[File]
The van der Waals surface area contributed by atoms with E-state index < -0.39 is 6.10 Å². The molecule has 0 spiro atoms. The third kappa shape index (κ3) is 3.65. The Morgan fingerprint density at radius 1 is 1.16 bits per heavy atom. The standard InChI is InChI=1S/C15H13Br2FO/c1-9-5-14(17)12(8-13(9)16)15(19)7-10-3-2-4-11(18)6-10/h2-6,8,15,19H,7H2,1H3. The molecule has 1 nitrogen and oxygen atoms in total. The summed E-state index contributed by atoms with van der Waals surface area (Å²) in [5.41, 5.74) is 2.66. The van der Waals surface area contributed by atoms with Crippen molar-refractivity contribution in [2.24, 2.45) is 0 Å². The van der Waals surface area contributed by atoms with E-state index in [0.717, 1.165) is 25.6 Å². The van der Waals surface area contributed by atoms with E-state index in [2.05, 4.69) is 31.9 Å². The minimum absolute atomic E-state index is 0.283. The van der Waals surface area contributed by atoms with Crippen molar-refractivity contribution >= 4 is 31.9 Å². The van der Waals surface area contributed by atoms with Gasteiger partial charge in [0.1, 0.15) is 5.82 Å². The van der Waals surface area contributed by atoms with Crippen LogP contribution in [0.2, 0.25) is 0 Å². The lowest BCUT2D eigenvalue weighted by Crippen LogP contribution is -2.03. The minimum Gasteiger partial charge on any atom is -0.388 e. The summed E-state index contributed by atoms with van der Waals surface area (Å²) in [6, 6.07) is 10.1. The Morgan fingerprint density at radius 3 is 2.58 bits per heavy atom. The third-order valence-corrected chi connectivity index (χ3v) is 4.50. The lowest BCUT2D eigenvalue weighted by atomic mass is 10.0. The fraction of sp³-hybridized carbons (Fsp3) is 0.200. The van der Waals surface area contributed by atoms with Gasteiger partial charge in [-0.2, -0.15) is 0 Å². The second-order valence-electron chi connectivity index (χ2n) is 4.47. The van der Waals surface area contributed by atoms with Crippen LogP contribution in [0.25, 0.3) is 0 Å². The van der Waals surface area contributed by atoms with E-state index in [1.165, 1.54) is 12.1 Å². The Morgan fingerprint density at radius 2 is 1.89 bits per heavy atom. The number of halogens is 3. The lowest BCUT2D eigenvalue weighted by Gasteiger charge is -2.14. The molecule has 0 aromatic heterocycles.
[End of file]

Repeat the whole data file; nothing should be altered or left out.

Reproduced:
The van der Waals surface area contributed by atoms with E-state index < -0.39 is 6.10 Å². The molecule has 0 spiro atoms. The third kappa shape index (κ3) is 3.65. The Morgan fingerprint density at radius 1 is 1.16 bits per heavy atom. The standard InChI is InChI=1S/C15H13Br2FO/c1-9-5-14(17)12(8-13(9)16)15(19)7-10-3-2-4-11(18)6-10/h2-6,8,15,19H,7H2,1H3. The molecule has 1 nitrogen and oxygen atoms in total. The summed E-state index contributed by atoms with van der Waals surface area (Å²) in [5.41, 5.74) is 2.66. The van der Waals surface area contributed by atoms with Crippen molar-refractivity contribution in [2.24, 2.45) is 0 Å². The van der Waals surface area contributed by atoms with E-state index in [0.717, 1.165) is 25.6 Å². The van der Waals surface area contributed by atoms with E-state index in [2.05, 4.69) is 31.9 Å². The minimum absolute atomic E-state index is 0.283. The van der Waals surface area contributed by atoms with Crippen molar-refractivity contribution >= 4 is 31.9 Å². The van der Waals surface area contributed by atoms with Gasteiger partial charge in [0.1, 0.15) is 5.82 Å². The van der Waals surface area contributed by atoms with Crippen LogP contribution in [0.2, 0.25) is 0 Å². The lowest BCUT2D eigenvalue weighted by Crippen LogP contribution is -2.03. The minimum Gasteiger partial charge on any atom is -0.388 e. The summed E-state index contributed by atoms with van der Waals surface area (Å²) in [6, 6.07) is 10.1. The Morgan fingerprint density at radius 3 is 2.58 bits per heavy atom. The third-order valence-corrected chi connectivity index (χ3v) is 4.50. The lowest BCUT2D eigenvalue weighted by atomic mass is 10.0. The fraction of sp³-hybridized carbons (Fsp3) is 0.200. The van der Waals surface area contributed by atoms with Gasteiger partial charge in [-0.2, -0.15) is 0 Å². The second-order valence-electron chi connectivity index (χ2n) is 4.47. The van der Waals surface area contributed by atoms with Crippen LogP contribution in [0.25, 0.3) is 0 Å². The van der Waals surface area contributed by atoms with E-state index in [1.165, 1.54) is 12.1 Å². The Morgan fingerprint density at radius 2 is 1.89 bits per heavy atom. The number of halogens is 3. The lowest BCUT2D eigenvalue weighted by Gasteiger charge is -2.14. The molecule has 0 aromatic heterocycles.